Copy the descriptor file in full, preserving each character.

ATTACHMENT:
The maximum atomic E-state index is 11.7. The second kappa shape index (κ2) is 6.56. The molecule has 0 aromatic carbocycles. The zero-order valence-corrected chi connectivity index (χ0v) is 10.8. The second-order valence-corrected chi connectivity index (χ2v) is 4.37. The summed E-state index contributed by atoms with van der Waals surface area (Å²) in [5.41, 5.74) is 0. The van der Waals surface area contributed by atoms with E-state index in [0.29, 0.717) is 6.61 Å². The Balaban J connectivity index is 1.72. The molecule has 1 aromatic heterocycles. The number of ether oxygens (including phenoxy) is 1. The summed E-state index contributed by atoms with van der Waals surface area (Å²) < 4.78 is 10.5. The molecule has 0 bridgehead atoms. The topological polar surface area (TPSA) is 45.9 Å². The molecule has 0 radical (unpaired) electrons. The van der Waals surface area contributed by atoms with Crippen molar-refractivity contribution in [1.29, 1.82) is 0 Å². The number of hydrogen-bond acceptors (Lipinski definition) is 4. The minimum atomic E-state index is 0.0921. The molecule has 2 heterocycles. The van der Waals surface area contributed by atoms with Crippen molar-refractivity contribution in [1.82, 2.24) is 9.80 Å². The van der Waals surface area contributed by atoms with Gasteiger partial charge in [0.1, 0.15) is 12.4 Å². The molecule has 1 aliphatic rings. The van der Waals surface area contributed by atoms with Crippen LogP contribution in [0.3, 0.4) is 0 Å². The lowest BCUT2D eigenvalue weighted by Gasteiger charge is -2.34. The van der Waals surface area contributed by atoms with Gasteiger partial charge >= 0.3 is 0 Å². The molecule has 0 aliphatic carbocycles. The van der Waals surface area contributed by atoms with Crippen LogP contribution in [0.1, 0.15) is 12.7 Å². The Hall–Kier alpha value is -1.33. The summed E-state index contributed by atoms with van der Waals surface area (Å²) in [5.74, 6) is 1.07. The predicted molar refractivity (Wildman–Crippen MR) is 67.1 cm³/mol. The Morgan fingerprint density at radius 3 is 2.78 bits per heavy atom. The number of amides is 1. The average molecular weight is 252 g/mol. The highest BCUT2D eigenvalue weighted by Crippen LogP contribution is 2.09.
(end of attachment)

The maximum atomic E-state index is 11.7. The second kappa shape index (κ2) is 6.56. The molecule has 0 aromatic carbocycles. The zero-order valence-corrected chi connectivity index (χ0v) is 10.8. The second-order valence-corrected chi connectivity index (χ2v) is 4.37. The summed E-state index contributed by atoms with van der Waals surface area (Å²) in [5.41, 5.74) is 0. The van der Waals surface area contributed by atoms with E-state index in [0.29, 0.717) is 6.61 Å². The Balaban J connectivity index is 1.72. The molecule has 1 aromatic heterocycles. The number of ether oxygens (including phenoxy) is 1. The summed E-state index contributed by atoms with van der Waals surface area (Å²) < 4.78 is 10.5. The molecule has 0 bridgehead atoms. The topological polar surface area (TPSA) is 45.9 Å². The molecule has 0 radical (unpaired) electrons. The van der Waals surface area contributed by atoms with Crippen molar-refractivity contribution in [1.29, 1.82) is 0 Å². The number of hydrogen-bond acceptors (Lipinski definition) is 4. The minimum atomic E-state index is 0.0921. The molecule has 2 heterocycles. The van der Waals surface area contributed by atoms with Crippen molar-refractivity contribution in [1.82, 2.24) is 9.80 Å². The van der Waals surface area contributed by atoms with Gasteiger partial charge in [0.1, 0.15) is 12.4 Å². The molecule has 1 aliphatic rings. The van der Waals surface area contributed by atoms with Crippen LogP contribution in [0.3, 0.4) is 0 Å². The lowest BCUT2D eigenvalue weighted by Gasteiger charge is -2.34. The van der Waals surface area contributed by atoms with Gasteiger partial charge >= 0.3 is 0 Å². The molecule has 0 aliphatic carbocycles. The van der Waals surface area contributed by atoms with Crippen LogP contribution in [0.1, 0.15) is 12.7 Å². The Hall–Kier alpha value is -1.33. The summed E-state index contributed by atoms with van der Waals surface area (Å²) in [5.74, 6) is 1.07. The predicted molar refractivity (Wildman–Crippen MR) is 67.1 cm³/mol. The Morgan fingerprint density at radius 3 is 2.78 bits per heavy atom. The number of amides is 1. The average molecular weight is 252 g/mol. The highest BCUT2D eigenvalue weighted by Crippen LogP contribution is 2.09.